Locutionary act is the literal meaning of the utterance, where the utterance is carried by the words in the structure of words. An example being, “It is raining outside!”, which expresses the utterance itself that it is raining outside. Secondly, an Illocutionary Act occurs while the speaker is saying it, making it explicit to how the meaning should be received. It is the utterance obtaining a form of function in mind, via the communicative force of an utterance. The sender may utter to make a statement such as an offer, explanation, or promise with a communicative purpose. “It is the underlying force of the utterance or the interpretation of the utterance by the hearer.” Thus, using the previous example, “It is raining outside!”, the utterance could interpret the meaning of the speaker implying that if they were to go outside they would require an umbrella, or the speaker telling their audience not to go outside and stay indoors because it is raining. Lastly, Perlocutionary Act is the act that produces the effect through the feelings, thoughts, or actions of the audience, or the speaker, as a consequence of the illocutionary act by the speaking saying it. In other words, it is the effect and reaction the audience receives from what the speaker says. When the speaker says, “It is raining outside!”, the utterance received by the audience is the indication that he or she must use an umbrella when going outside, or again to remain indoors. In summary Austin’s framework in How to Do Things with Words emphasizes, locution being what was said, illocution being what was meant, and perlocution being what happened as a result.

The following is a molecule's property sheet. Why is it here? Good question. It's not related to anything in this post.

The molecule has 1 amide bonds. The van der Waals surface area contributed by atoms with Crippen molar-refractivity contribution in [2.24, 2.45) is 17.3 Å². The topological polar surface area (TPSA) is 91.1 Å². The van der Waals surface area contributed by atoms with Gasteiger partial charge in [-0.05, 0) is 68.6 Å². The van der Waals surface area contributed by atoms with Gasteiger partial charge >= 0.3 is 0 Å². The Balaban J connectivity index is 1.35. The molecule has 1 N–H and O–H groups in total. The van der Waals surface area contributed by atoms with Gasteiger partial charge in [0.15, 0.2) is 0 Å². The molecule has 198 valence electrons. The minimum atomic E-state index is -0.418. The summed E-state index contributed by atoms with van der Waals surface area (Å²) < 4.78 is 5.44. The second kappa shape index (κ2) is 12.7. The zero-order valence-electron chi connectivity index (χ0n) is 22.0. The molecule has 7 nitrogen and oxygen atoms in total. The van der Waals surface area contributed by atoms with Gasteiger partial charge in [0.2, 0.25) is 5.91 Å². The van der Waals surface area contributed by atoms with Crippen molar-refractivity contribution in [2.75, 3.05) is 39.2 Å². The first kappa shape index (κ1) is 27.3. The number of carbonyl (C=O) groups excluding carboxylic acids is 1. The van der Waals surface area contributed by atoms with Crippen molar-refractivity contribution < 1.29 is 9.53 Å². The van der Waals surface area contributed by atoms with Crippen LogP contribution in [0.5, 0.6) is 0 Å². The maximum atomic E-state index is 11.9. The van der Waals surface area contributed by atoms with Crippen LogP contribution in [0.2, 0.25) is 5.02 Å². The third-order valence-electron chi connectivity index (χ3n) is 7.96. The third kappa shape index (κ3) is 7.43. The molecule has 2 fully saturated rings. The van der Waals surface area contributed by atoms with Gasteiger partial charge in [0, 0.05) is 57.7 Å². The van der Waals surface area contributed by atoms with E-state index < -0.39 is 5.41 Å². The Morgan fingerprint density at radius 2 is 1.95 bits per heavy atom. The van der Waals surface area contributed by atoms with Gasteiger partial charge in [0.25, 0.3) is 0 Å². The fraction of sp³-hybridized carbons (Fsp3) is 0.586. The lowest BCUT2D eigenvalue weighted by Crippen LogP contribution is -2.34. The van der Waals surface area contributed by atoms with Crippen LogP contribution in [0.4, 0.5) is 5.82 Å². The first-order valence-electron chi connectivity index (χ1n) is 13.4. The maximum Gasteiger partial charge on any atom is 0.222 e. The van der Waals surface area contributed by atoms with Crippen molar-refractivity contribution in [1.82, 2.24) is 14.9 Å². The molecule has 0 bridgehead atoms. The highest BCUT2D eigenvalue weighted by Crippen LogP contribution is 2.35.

With Austin, there exists at least two functions, constative and performative, however Roman Jakobson has six communication functions. Each one is associated with a dimension of the verbal communication process (seen in Figure 2). The context function (referential) corresponds to the situation, object or mental state. The message (poetic) focuses on “the message for its own sake,” (Jakobson, 1960, 356) in which manner it is used and the operative function. The sender (emotive) is the utterances that do not alter the denotative meaning but add information about the sender’s internal state. Then, the receiver (conative) engages the directly and illustrated by vocatives and imperatives. The channel (phatic) is the language of interaction that can be observed in casual discussion, or greetings with strangers to provide an open communication channel. Lastly, the code (metalingual) uses language to describe itself. Thus, the well-known model of the functions of language introduced by the Russian-American linguist are considered a necessity for communication to occur.